N.G.H. lists himself as ROAMER’s captain, and J.H. Into as mate that year, and I can see them both in oilskins at the fully-exposed steering station atop ROAMER’s long deckhouse, searching for the next buoy or lightship, holding exactly to the compass course they’d laid out, and keeping close track of the elapsed time. Knowing where they were was challenge enough, but in those days they had to be ever watchful for the big passenger steamboats that ran up and down the Sound at 20 knots between Fall River and New York.
ROAMER, despite the fog and her close encounter with Bartlett’s Reef (and the fog shutting down again off Point Judith), made it home to Bristol from Port Jefferson in about 12 hours averaging over 8 knots.
June 27, 1903
Perhaps as a graduation gift, Agnes got to take her high school classmates and their teachers out for a 28-mile jaunt in ROAMER. They passed through Newport and the surrounding areas, then returned to Bristol. In N.G.H.’s words: “a fine day and all enjoyed it.”
July 2, 1903
On only a few occasions did N.G.H. not take his family along but, for business, going to Newport by ROAMER beat going by horse and buggy, so he had only his crew aboard when he headed there and joined RELIANCE for a trial race against the two other 90-footers in a “strong WSW breeze and sea.” There’d been a fresh easterly the day before, so I imagine the sea was running high. It proved to be quite a day: “Early in the race, CONSTITUTION broke her gaff and near the windward mark, COLUMBIA lost a man when RELIANCE was fully ½ mile ahead. RELIANCE finished alone.”
In this race, RELIANCE’s long, flat bow pounded so hard that its plates dented and she had to return to Bristol for repair and strengthening. She was never required to sail in such severe conditions again, but now was ready, nevertheless.
July 16, 1903
ROAMER headed west for Glen Cove on Long Island, anchoring the first night behind the Saybrook breakwater. Onboard as cargo were a topsail yard for COLUMBIA and “many other things for CONSTITUTION, RELIANCE and INGOMAR.” It was fine weather when they anchored in Glen Cove where yachts were “beginning to gather for the annual cruise of the New York Yacht Club” By evening, “a large number of yachts [are] in port.”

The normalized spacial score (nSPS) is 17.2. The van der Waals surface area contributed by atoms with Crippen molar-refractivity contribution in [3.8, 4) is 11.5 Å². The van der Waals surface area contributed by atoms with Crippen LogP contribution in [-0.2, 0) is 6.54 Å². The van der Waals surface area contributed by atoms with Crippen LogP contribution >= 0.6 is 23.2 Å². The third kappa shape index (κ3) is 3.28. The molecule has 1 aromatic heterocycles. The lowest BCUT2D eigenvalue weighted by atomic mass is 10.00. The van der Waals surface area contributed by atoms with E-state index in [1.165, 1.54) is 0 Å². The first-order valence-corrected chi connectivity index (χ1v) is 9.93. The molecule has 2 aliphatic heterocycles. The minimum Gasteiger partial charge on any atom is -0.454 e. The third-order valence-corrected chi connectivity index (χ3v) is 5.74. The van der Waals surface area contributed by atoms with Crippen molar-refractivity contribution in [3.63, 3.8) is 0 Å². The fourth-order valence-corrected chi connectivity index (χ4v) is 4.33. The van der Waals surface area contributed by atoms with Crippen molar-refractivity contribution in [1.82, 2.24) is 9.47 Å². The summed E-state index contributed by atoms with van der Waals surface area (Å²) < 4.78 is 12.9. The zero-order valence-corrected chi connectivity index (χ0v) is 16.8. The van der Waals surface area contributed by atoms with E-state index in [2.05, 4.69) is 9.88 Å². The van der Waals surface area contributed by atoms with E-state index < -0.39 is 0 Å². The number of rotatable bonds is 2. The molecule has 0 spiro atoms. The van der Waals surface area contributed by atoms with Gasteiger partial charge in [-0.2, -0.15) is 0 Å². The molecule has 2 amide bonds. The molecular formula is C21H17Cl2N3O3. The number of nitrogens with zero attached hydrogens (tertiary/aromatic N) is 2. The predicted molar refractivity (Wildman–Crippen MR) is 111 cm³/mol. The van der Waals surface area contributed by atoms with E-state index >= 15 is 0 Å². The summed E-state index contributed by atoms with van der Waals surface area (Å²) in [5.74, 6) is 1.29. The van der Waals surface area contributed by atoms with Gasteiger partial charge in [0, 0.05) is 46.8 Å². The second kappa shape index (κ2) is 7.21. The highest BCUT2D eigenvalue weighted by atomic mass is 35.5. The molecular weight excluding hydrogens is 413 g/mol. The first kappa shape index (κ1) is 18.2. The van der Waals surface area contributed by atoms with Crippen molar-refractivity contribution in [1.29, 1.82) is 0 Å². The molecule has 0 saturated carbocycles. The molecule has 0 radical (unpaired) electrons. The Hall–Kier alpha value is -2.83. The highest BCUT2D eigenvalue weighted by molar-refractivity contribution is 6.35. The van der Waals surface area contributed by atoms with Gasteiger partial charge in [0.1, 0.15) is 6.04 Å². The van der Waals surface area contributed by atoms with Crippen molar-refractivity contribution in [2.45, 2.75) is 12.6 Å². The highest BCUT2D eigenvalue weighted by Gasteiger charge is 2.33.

Instead of sailing aboard RELIANCE as he’d done during her trials, N.G.H. stays aboard ROAMER all during the NYYC cruise, but watches and records how she and his two other 90-footers perform, and keeps tabs on his latest creation, the 122’ LOA steel schooner INGOMAR. (RELIANCE first hit the water on April 12th and INGOMAR on June 24th, the latter vessel completed only a few days before the cruise began.)
Compared to those yachts and the rest of the grand fleet gathered for the cruise, the businesslike ROAMER looked rather modest. The man behind ROAMER’s wheel may have looked unpretentious as well, but it’s safe to say that the yachts he’d designed and that sailed that summer—especially RELIANCE—received more attention than all the others put together.
August 15, 1903
ROAMER again headed for Sandy Hook to be there for the official America’s Cup contest. The best of three races would determine whether RELIANCE would keep the Cup in America or SHAMROCK III would take it across the Atlantic. All the Herreshoffs were onboard, and the second day of ROAMER’s 4th cruise began with a stop at the Erie Basin, around the corner from the Brooklyn Bridge in Red Hook, facing Governor’s Island and, in the distant background, the Statue of Liberty. Both RELIANCE and SHAMROCK III were drydocked for measuring—to be carried out on the 18th by C.D. Mower, under the eyes of the yachts’ designers.
ROAMER’s log reads, “After inspecting RELIANCE in drydock, [we] got underway and ran up [the] Hudson R[iver] and anchored under the Pallisades a little below Yonkers. A very interesting day to all, and particularly to the boys who went ashore at [the] Erie Basin and saw vessels in drydock, including SHAMROCK III, [the] st[eam] yacht EMERALD and others. The boys climbed to top of Pallisades.”
With their father’s help, the three older Herreshoff boys, Sid, Nat, and Griswold, had built themselves a lovely little motor launch the previous winter that they named NEON—a 21-footer shaped like a stretched-out Whitehall rowboat—and convinced their father to bring her along on the end of a towline off ROAMER’s stern. In NEON they explored Roundout Creek after ROAMER moved farther upriver and dropped anchor off Kingston.
August 24, 1903
NEON came into play once more while ROAMER lay at anchor at Sandy Hook awaiting the Cup Races. N.G.H. records the day: “Off in RELIANCE in forenoon to try sails. In afternoon, ran over to Atlantic Highlands [in ROAMER] to get provisions then to the mouth of the Shrewsbury River and anchored. All the party went in NEON and the dinghy up the Shrewsbury as far as Seabright and returned at 6-10. Got underway and ran up to Sandy Hook for the night.”